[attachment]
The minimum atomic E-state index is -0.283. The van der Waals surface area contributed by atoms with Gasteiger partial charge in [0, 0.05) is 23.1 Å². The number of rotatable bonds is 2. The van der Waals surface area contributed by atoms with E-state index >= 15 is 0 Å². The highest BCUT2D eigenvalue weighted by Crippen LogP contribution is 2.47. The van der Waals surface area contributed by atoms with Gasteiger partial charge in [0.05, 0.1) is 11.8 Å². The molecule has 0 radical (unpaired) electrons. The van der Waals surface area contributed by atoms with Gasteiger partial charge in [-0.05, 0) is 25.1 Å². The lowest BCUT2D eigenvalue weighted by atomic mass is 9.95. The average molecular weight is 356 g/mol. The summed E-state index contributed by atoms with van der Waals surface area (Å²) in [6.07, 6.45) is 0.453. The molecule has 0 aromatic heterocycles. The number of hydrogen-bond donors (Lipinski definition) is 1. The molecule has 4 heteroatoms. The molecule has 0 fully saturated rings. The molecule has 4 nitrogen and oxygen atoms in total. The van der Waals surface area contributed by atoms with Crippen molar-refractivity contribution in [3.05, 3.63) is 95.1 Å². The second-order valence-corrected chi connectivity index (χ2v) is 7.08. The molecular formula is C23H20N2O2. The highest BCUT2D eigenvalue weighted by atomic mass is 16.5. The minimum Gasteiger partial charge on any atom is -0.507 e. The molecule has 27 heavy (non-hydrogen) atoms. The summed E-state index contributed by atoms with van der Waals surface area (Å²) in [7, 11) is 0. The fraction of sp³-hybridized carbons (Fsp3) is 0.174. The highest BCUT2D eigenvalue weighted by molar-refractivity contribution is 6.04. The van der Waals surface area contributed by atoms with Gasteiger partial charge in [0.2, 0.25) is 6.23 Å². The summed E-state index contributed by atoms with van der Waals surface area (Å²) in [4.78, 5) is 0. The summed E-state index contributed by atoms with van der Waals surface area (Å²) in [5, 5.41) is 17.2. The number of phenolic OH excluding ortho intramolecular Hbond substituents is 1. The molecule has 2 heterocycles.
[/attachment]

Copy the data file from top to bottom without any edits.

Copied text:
The minimum atomic E-state index is -0.283. The van der Waals surface area contributed by atoms with Gasteiger partial charge in [0, 0.05) is 23.1 Å². The number of rotatable bonds is 2. The van der Waals surface area contributed by atoms with E-state index >= 15 is 0 Å². The highest BCUT2D eigenvalue weighted by Crippen LogP contribution is 2.47. The van der Waals surface area contributed by atoms with Gasteiger partial charge in [0.05, 0.1) is 11.8 Å². The molecule has 0 radical (unpaired) electrons. The van der Waals surface area contributed by atoms with Gasteiger partial charge in [-0.05, 0) is 25.1 Å². The lowest BCUT2D eigenvalue weighted by atomic mass is 9.95. The average molecular weight is 356 g/mol. The summed E-state index contributed by atoms with van der Waals surface area (Å²) in [6.07, 6.45) is 0.453. The molecule has 0 aromatic heterocycles. The number of hydrogen-bond donors (Lipinski definition) is 1. The molecule has 4 heteroatoms. The molecule has 0 fully saturated rings. The molecule has 4 nitrogen and oxygen atoms in total. The van der Waals surface area contributed by atoms with Crippen molar-refractivity contribution in [3.05, 3.63) is 95.1 Å². The second-order valence-corrected chi connectivity index (χ2v) is 7.08. The molecular formula is C23H20N2O2. The highest BCUT2D eigenvalue weighted by atomic mass is 16.5. The minimum Gasteiger partial charge on any atom is -0.507 e. The molecule has 27 heavy (non-hydrogen) atoms. The summed E-state index contributed by atoms with van der Waals surface area (Å²) in [7, 11) is 0. The fraction of sp³-hybridized carbons (Fsp3) is 0.174. The highest BCUT2D eigenvalue weighted by molar-refractivity contribution is 6.04. The van der Waals surface area contributed by atoms with Gasteiger partial charge in [0.2, 0.25) is 6.23 Å². The summed E-state index contributed by atoms with van der Waals surface area (Å²) in [4.78, 5) is 0. The summed E-state index contributed by atoms with van der Waals surface area (Å²) in [5, 5.41) is 17.2. The number of phenolic OH excluding ortho intramolecular Hbond substituents is 1. The molecule has 2 heterocycles.